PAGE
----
Performance Reviews: Are They Helping or Hurting Your Company?

Posted by April Parks, M.S. Conflict Management

Sep 10, 2015 11:00:00 AM

performance-reviewThere is something to be said about the value of performance reviews in the workplace. They can be useful for employers because they are able to offer insight and guidance to employees when they are struggling in a certain area and can help employers decipher where a person is strongest, so as to contact that person when a specific skill is needed. Performance reviews are also helpful for employees.  Getting feedback from managers about how they do their job allows them to sharpen their skills where needed and gives them a sense of worth when their performance is praised. When employees receive feedback, they feel their work is noticed by managers and that their efforts aren’t just for nothing. It boosts morale and creates a happy positive working environment.

Some performance appraisals though, could be ruining your workplace and causing your employees to leave the company. For instance, let’s take a look at using the bell curve for performance reviews, a method that’s been around for quite some time.

Using the bell curve, employers are forced to put employees into three ranges: high performers, average performers, and low performers. The curve is a representation of what statisticians call “normal distribution.” It says that there is an equivalent distribution above and below the average. It presumes that there will always be an equal number above the average and below the average with a low amount of people two standard deviations above and below the average.

Unfortunately, research shows that the bell curve doesn’t follow human performance. It’s an inaccurate representation of how people actually perform, which for employees, leads to low morale, less productivity, and increased turnover, none of which are conducive to a successful workplace or company.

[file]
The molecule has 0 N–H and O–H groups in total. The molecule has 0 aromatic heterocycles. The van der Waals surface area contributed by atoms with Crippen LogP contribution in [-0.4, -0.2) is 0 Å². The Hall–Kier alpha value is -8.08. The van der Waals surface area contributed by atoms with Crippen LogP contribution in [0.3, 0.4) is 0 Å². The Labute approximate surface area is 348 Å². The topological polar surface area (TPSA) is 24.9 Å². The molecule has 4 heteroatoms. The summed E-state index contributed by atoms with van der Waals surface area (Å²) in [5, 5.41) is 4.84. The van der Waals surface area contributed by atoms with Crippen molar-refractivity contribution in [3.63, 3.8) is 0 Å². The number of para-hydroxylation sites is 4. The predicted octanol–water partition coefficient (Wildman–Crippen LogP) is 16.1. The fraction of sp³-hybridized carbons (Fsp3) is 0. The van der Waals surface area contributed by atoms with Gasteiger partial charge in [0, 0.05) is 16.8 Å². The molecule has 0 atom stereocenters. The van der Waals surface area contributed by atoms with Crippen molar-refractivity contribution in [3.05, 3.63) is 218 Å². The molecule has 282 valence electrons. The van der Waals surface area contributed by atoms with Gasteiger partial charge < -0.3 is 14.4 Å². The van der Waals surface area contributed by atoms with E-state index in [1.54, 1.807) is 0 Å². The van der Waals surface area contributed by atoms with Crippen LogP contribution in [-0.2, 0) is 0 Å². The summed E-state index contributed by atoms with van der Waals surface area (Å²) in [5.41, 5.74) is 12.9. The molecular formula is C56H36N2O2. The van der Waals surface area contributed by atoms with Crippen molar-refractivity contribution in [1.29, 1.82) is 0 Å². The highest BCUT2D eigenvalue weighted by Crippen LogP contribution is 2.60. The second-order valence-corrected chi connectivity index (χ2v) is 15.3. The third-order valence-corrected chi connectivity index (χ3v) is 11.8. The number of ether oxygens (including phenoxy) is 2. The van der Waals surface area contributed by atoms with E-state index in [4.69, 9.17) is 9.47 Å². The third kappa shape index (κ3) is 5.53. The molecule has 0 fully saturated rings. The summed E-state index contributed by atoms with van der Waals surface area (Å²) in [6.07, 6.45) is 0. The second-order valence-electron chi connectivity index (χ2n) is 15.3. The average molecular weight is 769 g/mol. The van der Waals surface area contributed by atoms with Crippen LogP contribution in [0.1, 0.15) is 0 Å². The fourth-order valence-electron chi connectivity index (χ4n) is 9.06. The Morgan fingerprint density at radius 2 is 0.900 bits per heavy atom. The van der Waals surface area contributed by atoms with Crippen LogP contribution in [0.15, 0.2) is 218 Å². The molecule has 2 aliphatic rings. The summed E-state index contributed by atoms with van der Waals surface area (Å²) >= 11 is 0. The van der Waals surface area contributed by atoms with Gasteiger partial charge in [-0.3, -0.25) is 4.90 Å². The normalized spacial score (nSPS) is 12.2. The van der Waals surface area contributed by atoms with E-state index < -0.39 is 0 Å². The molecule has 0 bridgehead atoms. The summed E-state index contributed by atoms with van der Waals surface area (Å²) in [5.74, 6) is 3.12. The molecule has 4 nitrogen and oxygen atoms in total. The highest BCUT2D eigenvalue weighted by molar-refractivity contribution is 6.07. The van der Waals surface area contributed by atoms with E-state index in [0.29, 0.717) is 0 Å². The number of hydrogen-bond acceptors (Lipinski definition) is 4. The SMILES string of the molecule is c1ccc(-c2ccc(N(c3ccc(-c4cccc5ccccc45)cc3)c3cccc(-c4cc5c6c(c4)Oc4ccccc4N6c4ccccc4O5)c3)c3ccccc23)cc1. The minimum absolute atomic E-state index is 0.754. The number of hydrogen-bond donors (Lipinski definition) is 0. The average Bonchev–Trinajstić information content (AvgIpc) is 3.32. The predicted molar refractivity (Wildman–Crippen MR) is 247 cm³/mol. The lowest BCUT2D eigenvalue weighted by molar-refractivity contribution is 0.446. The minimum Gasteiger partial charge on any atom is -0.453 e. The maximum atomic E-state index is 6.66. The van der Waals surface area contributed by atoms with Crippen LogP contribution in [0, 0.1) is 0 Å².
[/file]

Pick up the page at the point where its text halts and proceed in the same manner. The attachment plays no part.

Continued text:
One company in particular, Microsoft, used the bell curve method to rank their employees. Many employees there quoted this system of ranking as “the most destructive process inside Microsoft, something that drove out untold numbers of employees.” Because their evaluations were every six months, workers only focused on the short term goals so as to stay out of the bottom on rankings. Employees set aside long term goals and opportunities for innovation because they were too consumed by a faulty system of performance evaluations. 

So, employers want to have a happy, dedicated workforce. Their goals should be to have employees that think long term innovation, not just short term goals. One example of a better alternative to the bell curve method is 360 performance reviews. This system of review is used more as a developmental tool, rather than a ranking system. It allows employees learning opportunities and gives them constructive feedback to sharpen their professional skills. It deters managers from playing favorites with employees as well, because everyone has a voice in the process.

The 360 performance review motivates employees to do better, it recognizes their contributions, and allows employers to reward those who really are performing well. Unlike the stacked reviews, this method will increase morale and innovation. When employees are happy, they want to stay with their employer. Therefore, a performance review that helps to increase innovative ideas, collaboration, and retention is a far better choice than the rank and yank system known as the bell curve that does the complete opposite.

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Topics: Performance Management